Name: Tarahumara (Rarámuri)
Living Area: Sierra Madre Occidental, Chihuaha State (Mexico)
In Tarahumara language, the term rarámuri refers specifically to the males, females are referred to as muki (individually) or igomele (collectively).
Originally inhabitants of much of the state of
Chihuahua, the Rarámuri retreated to the Copper Canyon in the Sierra Madre Occidental on the arrival of Spanish explorers in the sixteenth century. The area of the Sierra Madre Occidental which they now inhabit is often called the Sierra Tarahumara because of their presence.
Current estimates put the population of the Rarámuri in 2006 at between 50,000 and 70,000 people. Most still practice a traditional lifestyle, inhabiting natural shelters such as caves or cliff overhangs, as well as small cabins of wood or stone. Staple crops are corn and beans; however, many of the Rarámuri still practice transhumance, raising cattle, sheep, and goats. Almost all Rarámuri migrate in some form or another in the course of the year.
The Tarahumara language belongs to the Uto-Aztecan family. Although it is in decline under pressure from Spanish, it is still widely spoken
The Rarámuri religion is a mélange of indigenous customs and Roman Catholic Christianity, characterized by a belief that the afterlife is a mirror image of the mortal world, and that good deeds should be performed not for spiritual reward, but for the improvement of life on earth. In certain traditions (perhaps those more strongly based on pre-Columbian practice), the soul ascends a series of heavens, is reincarnated after each death, and after three lives becomes a moth on earth, which represents the final existence of the soul. When the moth dies, the soul dies completely. However, this end is not regarded as negative or a punishment, but merely as a continuation of the order of life. In Rarámuri cosmology, God has a wife who dwells with him in heaven, along with their sons, the so-called sukristo (from Spanish 'Jesucristo') and their daughters, the santi. These beings have a direct link with the physical world through Catholic iconography, respectively crucifixes and saint's medallions. The Devil's world is not necessarily evil, but is tainted through its ties with the Chabochi, or non-Rarámuri. The Devil is said to sometimes collaborate with God to arrange fitting punishments, and can be appeased through sacrifices. In some cases, the Devil can even be persuaded to act as a benevolent entity. The Devil and God are brothers (the Devil is the elder) who jointly created the human race. God, using pure clay, created the Rarámuri, whereas the Devil, mixing white ash with his clay, created the Chabochi. Thus, the Devil is as much protector and life-giver to the Chabochis as God is to the Rarámuri. The Rarámuri share with other Uto-Aztecan tribes a veneration for peyote.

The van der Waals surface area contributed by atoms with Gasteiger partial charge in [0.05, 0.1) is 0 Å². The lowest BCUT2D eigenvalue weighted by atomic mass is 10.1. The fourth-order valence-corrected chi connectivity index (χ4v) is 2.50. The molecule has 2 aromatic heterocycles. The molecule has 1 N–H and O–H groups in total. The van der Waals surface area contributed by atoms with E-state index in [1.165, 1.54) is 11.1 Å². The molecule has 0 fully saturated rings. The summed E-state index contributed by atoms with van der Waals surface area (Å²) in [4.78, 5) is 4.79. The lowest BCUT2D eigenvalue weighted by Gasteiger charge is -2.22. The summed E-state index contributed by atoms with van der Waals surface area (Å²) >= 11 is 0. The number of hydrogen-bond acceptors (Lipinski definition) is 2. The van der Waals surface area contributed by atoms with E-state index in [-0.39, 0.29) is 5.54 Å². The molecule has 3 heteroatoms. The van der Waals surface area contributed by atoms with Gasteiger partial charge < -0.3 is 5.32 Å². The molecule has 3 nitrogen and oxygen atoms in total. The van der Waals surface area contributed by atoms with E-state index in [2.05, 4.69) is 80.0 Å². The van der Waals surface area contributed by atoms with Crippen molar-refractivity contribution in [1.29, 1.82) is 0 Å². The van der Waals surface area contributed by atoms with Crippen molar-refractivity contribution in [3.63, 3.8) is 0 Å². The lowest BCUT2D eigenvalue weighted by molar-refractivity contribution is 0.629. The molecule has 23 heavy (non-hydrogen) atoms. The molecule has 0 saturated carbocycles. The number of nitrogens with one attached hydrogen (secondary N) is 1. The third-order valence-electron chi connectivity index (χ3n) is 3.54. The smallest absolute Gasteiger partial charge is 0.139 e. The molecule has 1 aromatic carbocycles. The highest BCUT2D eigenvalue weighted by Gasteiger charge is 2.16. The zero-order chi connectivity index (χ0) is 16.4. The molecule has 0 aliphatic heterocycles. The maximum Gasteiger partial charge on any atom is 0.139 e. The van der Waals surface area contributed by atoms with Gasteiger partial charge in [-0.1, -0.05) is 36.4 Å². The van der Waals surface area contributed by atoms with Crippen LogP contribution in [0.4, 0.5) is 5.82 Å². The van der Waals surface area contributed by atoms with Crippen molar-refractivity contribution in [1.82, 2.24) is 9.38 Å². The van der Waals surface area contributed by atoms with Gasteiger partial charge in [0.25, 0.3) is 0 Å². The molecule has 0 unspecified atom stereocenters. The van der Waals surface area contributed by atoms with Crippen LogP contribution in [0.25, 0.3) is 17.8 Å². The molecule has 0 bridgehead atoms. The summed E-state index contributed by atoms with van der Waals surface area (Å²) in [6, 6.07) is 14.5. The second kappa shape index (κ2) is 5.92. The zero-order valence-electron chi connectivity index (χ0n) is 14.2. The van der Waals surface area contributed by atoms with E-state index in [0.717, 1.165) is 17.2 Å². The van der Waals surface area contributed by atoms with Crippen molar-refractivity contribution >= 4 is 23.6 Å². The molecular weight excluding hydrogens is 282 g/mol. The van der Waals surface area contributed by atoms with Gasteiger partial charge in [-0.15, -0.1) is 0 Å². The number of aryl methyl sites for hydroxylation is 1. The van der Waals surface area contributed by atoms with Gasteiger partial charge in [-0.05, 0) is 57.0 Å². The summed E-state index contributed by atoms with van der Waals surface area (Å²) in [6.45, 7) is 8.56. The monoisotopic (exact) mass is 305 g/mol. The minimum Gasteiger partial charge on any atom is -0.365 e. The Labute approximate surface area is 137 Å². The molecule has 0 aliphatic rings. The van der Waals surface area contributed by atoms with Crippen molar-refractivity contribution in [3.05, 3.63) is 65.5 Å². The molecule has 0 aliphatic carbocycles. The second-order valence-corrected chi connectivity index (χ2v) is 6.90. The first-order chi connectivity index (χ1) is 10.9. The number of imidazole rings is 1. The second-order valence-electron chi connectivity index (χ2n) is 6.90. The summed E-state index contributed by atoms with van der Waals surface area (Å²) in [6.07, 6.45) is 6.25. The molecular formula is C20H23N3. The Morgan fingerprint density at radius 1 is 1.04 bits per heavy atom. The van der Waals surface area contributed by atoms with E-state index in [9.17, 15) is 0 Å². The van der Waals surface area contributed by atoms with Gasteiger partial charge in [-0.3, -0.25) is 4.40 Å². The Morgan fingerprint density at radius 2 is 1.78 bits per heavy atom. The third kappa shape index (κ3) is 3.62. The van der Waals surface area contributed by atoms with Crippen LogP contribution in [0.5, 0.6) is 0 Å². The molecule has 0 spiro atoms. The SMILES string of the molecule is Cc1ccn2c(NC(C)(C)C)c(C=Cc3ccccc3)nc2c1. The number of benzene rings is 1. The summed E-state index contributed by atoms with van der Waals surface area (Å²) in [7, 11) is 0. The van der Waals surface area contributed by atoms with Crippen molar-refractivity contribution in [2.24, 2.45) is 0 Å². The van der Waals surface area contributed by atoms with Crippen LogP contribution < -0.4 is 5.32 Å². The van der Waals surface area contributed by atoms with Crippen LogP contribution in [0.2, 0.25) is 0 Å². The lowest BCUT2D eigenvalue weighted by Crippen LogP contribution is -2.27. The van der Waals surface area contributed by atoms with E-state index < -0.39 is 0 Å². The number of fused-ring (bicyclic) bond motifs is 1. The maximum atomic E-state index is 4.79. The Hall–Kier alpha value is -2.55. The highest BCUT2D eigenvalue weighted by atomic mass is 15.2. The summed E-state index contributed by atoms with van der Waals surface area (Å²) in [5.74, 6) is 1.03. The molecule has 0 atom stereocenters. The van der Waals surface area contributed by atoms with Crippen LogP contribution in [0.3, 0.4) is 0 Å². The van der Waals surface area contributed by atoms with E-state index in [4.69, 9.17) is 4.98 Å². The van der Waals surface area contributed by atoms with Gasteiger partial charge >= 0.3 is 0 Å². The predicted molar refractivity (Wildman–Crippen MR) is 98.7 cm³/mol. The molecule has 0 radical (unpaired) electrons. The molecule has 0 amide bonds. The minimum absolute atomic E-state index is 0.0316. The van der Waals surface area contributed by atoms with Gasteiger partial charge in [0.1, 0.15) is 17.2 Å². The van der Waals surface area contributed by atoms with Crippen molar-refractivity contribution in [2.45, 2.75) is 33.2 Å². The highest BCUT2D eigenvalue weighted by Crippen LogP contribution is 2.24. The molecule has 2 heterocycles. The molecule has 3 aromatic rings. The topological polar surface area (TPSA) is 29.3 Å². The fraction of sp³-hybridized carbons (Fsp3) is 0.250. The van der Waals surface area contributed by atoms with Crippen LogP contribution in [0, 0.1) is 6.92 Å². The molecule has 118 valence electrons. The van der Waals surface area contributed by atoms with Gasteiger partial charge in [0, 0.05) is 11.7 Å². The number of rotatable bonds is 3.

The Rarámuri are also known for the brewing of tesguino, a corn-based beer brewed in ceramic jars, that features prominently in many Rarámuri religious rituals.
Known by their: long-distance running ability
The word for themselves, Rarámuri, means "runners on foot" or "those who run fast" in their native tongue according to some early ethnographers like Norwegian Carl Lumholtz, though this interpretation has not been fully agreed upon. With widely dispersed settlements, these people developed a tradition of long-distance running up to 120 miles (190 km) in one session, over a period of two days through their homeland of rough canyon country, for intervillage communication and transportation as well as to hunt. Before these long distance runs, they consume large quantities of corn beer (tesguino) which is very high in carbohydrate and very low on alcohol. The Tarahumara also use the toe strike method of running which is natural for bare-footed runners. The long-distance running tradition also has ceremonial and competitive aspects. Often, male runners kick wooden balls as they run in "foot throwing" competitions, and females use a stick and hoop. The foot throwing races are relays where the balls are kicked by the runners and relayed to the next runner while teammates run ahead to the next relay point. These races can last anywhere from a few hours for a short race to a couple of days without a break.
© Text and image: Wikipedia